The GCF’s portfolio dashboard shows the proportion of funds approved for pure adaptation projects lags behind mitigation, 29% to 43%. “Cross-cutting” projects account for the rest.
That third category may look like a fudge, but Bamsey argues some of the best innovations have elements of both mitigation and adaptation. A distributed renewable electricity system for a small island, say, can cut emissions and help residents to bounce back quicker from tropical storms. “That is the kind of integrated approach that I think will become more frequent.”
While this debate rumbles on, 2018 is set to be the year the fund – finally, critics will say with an eye-roll – gets money to the people on the ground. To date, $3.7bn worth of funding has been allocated. Just $147.7 million – 4% – was disbursed last year. The disbursement target for 2018 is $900m.
“Disbursements so far have been relatively slow, but we will see them ramp up rapidly this year,” says Bamsey, acknowledging concerns. “It is the first question that people often ask when they knock on the door… it is a very natural question.”
In the fund’s defence, he notes many projects are due to receive money in instalments. Looking at the value of “projects under implementation” in 2017 gives a more generous figure of $596.1m. “It might take up to 20 years before the last dollar is actually disbursed. It is not like winning the lottery, where the cheque is in the post the next day.”
As the fund’s activities continue to expand, it is set for a hiring spree. There were 157 employees on the February payroll, Bamsey says, due to reach 250 by the end of the year. Attracting staff to the satellite city of Songdo has proven tricky for the fund in the past.
And with money moving, the prospect of drumming up a new round of donations is looming.
Trump made clear in a speech last June he opposed sending more money to the GCF, saying it would obligate the US to “commit potentially tens of billions of dollars… nobody else is even close; most of them haven’t even paid anything – including funds raided out of America’s budget for the war against terrorism”.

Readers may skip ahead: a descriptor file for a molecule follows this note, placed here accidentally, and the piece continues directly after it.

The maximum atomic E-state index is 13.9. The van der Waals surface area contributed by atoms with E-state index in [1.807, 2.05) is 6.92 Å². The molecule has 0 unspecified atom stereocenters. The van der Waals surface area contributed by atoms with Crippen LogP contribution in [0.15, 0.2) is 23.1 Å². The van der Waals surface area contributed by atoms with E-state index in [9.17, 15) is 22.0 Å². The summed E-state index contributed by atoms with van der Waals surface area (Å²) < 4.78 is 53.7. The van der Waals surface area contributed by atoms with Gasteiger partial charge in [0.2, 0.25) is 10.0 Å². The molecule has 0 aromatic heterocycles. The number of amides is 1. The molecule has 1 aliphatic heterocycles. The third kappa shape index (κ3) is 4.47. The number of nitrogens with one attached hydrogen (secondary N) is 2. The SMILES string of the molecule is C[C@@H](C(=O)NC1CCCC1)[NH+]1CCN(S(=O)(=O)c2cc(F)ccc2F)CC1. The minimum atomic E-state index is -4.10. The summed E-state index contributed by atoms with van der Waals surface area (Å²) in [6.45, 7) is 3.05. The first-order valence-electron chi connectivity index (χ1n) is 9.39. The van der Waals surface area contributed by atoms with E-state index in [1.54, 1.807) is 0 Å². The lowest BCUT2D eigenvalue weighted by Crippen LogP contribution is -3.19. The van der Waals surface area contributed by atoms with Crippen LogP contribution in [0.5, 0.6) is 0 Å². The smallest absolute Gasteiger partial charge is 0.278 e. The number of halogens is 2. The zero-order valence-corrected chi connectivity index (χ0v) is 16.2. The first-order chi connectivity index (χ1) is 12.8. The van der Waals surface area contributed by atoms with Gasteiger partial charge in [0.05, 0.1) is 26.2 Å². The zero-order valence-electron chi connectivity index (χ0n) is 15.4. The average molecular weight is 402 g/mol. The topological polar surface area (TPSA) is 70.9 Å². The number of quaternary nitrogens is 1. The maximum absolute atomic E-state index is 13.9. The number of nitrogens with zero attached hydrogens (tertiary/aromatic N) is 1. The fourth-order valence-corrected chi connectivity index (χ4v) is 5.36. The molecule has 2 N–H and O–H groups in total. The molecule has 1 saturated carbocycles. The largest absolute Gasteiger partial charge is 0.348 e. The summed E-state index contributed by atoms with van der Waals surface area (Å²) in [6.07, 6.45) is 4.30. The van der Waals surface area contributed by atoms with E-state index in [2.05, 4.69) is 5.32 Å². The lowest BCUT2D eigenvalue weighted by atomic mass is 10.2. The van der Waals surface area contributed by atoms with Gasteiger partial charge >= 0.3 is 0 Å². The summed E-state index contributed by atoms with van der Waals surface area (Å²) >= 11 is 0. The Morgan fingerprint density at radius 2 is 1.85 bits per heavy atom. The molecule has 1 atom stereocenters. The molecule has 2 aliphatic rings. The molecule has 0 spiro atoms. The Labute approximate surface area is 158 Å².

There is no sign of the US stumping up the $2bn it owes from this year’s budget, Bamsey accepts, but he has not written it off. “What happens in the future, I am not betting on. We will just have to see.”
It is not clear yet when the fund will need a top-up, he says. “If we were to continue at each meeting to approve a billion dollars worth of funding, we would get to a consensus view that we would reach the trigger point fairly quickly. But I don’t think we will keep at the same pace.”
On Trump’s stance, Bamsey is circumspect. “I take note of the president’s speech. I also have to take note of the fact that the US has already given us a billion dollars. I am sure there are many in Washington who want to see that that one billion dollars is spent well,” he says. The US still has a representative on the board.
Meanwhile, Bamsey is exploring alternative funding sources. Some philanthropic foundations have expressed an interest in contributing, he says – although that would depend on the board agreeing to change the rules.
He doesn’t name names, but billionaire climate advocate Mike Bloomberg has previously shown willing to stand in for the US federal government, pledging $15 million to the UN climate body when Trump declared his intention to cut funding. “If we beat the bushes a bit, I think we would find quite a lot of interest from organisations that have not yet approached us.”
It is clear that Trump’s hostility has not dimmed Bamsey’s confidence in the fund.
“Countries are demonstrating there is great demand as to what the fund can do. Every dollar spent on climate change is a dollar spent on development,” he says. “We still do suffer, to be frank, from a relative lack of recognition around the world. But it is beginning to know us. Things are changing.”
Note: The Green Climate Fund is a sponsor of Climate Home News. This article was produced independently of that relationship.